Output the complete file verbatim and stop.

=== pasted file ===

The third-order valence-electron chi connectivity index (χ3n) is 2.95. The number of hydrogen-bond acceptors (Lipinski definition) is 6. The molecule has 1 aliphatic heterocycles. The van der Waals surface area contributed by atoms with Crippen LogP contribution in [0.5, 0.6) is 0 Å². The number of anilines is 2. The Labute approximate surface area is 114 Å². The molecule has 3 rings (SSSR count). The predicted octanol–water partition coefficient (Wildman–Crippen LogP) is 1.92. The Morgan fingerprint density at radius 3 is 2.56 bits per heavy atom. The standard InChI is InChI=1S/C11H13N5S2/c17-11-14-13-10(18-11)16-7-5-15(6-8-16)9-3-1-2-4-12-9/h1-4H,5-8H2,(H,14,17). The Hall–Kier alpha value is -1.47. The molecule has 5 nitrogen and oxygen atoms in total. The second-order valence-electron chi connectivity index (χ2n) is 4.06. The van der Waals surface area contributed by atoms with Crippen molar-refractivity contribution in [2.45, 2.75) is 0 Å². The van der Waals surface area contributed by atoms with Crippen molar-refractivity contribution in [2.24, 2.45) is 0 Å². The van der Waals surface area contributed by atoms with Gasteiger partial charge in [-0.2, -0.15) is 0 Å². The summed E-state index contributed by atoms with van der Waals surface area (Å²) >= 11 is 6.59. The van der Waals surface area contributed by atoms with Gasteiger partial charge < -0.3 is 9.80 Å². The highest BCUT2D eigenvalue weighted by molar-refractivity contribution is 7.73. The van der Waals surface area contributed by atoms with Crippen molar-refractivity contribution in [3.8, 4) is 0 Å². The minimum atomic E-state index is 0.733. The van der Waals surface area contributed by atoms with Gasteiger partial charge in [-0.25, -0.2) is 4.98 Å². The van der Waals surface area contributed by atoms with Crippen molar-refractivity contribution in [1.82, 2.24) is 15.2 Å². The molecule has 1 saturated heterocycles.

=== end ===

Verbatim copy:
The third-order valence-electron chi connectivity index (χ3n) is 2.95. The number of hydrogen-bond acceptors (Lipinski definition) is 6. The molecule has 1 aliphatic heterocycles. The van der Waals surface area contributed by atoms with Crippen LogP contribution in [0.5, 0.6) is 0 Å². The number of anilines is 2. The Labute approximate surface area is 114 Å². The molecule has 3 rings (SSSR count). The predicted octanol–water partition coefficient (Wildman–Crippen LogP) is 1.92. The Morgan fingerprint density at radius 3 is 2.56 bits per heavy atom. The standard InChI is InChI=1S/C11H13N5S2/c17-11-14-13-10(18-11)16-7-5-15(6-8-16)9-3-1-2-4-12-9/h1-4H,5-8H2,(H,14,17). The Hall–Kier alpha value is -1.47. The molecule has 5 nitrogen and oxygen atoms in total. The second-order valence-electron chi connectivity index (χ2n) is 4.06. The van der Waals surface area contributed by atoms with Crippen molar-refractivity contribution in [2.45, 2.75) is 0 Å². The van der Waals surface area contributed by atoms with Crippen molar-refractivity contribution in [2.24, 2.45) is 0 Å². The van der Waals surface area contributed by atoms with Gasteiger partial charge in [-0.2, -0.15) is 0 Å². The summed E-state index contributed by atoms with van der Waals surface area (Å²) >= 11 is 6.59. The van der Waals surface area contributed by atoms with Gasteiger partial charge < -0.3 is 9.80 Å². The highest BCUT2D eigenvalue weighted by molar-refractivity contribution is 7.73. The van der Waals surface area contributed by atoms with Crippen molar-refractivity contribution in [3.8, 4) is 0 Å². The minimum atomic E-state index is 0.733. The van der Waals surface area contributed by atoms with Gasteiger partial charge in [-0.25, -0.2) is 4.98 Å². The van der Waals surface area contributed by atoms with Crippen molar-refractivity contribution in [1.82, 2.24) is 15.2 Å². The molecule has 1 saturated heterocycles.